• James Walton

How to Overcome Your Fear of Public Speaking

*For access to earlier posts in this Effective Presenter series, click here.

If we are to believe Jerry Seinfeld's quip that the average person would rather be in the casket than doing the eulogy, it's normal to feel fear prior to a presentation. Most us would rather die than speak in front of others.

In fact, prior to delivering a presentation it's normal to feel any or all of the following:

  • Sticky palms

  • Pressure in your chest

  • Upset tummy

  • Bouncy, jittery legs

  • Tightness in your throat

  • A crippling sense that you're about to embarrass yourself beyond repair

Is there a way to overcome this? Yes, but slowly.

Here's a few things that have helped me:

The best way out of fear is through it. All these symptoms are your body's way of telling you you're about to do something significant. This is your first clue that the best way forward is through this fear rather than around it.

Be compassionate with yourself. In most cases, the people assembled to hear you are for you and want you to do well. They'll be gracious with your missteps, if they notice them at all.

Compare your efforts to you were yesterday, not the best version of someone else. Comparison is thief of joy. So be sure you've given the best effort you know how to give.

Breathe. Find your center. When fear comes spilling into your mind like water from a broken dam, breathe.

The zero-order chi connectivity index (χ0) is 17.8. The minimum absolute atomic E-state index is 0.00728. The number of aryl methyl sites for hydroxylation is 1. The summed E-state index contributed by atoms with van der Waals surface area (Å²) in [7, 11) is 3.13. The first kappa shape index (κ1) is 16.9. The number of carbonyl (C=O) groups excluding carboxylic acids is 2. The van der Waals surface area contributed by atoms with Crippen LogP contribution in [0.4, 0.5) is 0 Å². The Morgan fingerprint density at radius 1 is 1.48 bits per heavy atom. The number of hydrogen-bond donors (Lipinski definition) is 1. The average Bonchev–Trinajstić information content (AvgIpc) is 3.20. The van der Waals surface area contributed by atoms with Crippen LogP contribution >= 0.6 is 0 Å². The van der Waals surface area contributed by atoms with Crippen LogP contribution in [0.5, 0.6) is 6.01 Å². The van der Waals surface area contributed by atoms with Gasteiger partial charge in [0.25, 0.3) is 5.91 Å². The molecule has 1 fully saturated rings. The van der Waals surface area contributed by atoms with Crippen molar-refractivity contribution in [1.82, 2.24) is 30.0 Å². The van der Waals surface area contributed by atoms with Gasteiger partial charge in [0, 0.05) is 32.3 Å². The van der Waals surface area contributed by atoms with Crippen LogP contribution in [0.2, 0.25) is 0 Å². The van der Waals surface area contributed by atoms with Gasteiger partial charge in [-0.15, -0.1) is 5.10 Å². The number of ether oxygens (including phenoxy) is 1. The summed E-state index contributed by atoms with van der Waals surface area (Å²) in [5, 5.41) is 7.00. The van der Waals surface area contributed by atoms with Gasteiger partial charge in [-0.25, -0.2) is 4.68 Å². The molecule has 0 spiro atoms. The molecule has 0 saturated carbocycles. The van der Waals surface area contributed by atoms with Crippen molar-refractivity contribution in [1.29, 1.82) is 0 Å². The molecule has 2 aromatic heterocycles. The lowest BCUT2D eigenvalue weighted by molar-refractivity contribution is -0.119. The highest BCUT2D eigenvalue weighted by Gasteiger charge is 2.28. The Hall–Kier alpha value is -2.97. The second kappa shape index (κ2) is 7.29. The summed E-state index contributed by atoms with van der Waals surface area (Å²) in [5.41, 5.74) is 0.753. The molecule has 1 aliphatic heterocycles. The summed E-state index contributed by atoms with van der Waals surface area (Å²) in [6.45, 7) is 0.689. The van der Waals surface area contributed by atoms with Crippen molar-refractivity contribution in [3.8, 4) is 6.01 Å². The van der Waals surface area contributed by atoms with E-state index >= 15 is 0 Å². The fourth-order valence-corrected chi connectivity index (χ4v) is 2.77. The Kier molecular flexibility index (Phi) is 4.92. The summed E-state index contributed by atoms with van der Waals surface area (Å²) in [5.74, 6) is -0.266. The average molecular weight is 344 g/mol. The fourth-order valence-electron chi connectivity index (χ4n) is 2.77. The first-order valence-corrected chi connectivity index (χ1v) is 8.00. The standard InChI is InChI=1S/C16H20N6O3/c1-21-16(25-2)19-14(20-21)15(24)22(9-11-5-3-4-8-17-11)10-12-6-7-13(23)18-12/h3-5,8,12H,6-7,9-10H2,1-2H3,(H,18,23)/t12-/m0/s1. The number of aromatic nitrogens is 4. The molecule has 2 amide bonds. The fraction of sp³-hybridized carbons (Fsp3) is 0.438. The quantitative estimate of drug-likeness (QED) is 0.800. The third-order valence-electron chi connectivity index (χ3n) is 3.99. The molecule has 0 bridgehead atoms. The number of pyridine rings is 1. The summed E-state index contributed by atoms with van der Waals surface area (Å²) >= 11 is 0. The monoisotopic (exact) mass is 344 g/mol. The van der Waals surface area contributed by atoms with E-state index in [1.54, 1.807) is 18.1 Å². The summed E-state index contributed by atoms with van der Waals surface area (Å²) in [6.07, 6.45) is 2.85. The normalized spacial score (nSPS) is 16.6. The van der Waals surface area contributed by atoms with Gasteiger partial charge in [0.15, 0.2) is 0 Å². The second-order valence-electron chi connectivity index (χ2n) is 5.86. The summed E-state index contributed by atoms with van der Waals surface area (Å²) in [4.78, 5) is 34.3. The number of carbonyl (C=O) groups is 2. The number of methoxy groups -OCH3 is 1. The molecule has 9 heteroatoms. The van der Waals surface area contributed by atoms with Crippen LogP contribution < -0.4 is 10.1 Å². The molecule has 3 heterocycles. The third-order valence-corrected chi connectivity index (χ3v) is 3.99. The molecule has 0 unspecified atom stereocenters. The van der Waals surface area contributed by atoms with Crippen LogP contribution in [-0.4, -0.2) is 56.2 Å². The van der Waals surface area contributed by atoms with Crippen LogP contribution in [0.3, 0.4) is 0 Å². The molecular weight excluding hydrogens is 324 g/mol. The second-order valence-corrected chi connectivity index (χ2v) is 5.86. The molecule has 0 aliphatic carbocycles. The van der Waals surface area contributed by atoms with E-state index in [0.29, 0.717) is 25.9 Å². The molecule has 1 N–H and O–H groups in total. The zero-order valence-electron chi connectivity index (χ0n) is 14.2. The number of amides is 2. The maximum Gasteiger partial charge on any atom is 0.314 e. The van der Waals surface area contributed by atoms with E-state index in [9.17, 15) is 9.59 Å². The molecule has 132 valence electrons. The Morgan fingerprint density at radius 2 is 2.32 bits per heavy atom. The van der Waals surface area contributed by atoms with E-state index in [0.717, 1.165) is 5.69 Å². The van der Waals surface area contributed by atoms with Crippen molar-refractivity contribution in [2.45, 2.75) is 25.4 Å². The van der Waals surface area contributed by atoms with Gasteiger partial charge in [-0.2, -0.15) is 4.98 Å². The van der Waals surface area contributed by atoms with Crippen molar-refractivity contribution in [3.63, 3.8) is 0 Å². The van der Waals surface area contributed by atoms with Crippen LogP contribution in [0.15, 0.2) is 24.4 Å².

Rehearse your opening lines. If you've done the work to master your material, your body will go on autopilot once you get into the groove. Nail the opening, and you'll get in that groove quicker.

There are few fatal flaws. Even if you fail catastrophically, remember that the worst that can happen isn't death. We're launching ideas here, not space shuttles.

Next time will be easier. And next time after that too. Exposure therapy works through gradual and increasing exposure to the stimulus that cripples us. If you can push through your fear once, you'll likely experience that your worst imaginations are unrealized, and there's more right than wrong with you. Fear is a liar, so the next time fear comes knocking to knock you off your confidence, you'll have data to counteract its lies.

You're a good leader who has what it takes to present with confidence.

June is Presentation Month at Trellis Group, and this is one of 8 short articles we'll publish this month. Each aims to make you a more effective communicator. If a friend or colleague could benefit, please send them this link to subscribe.

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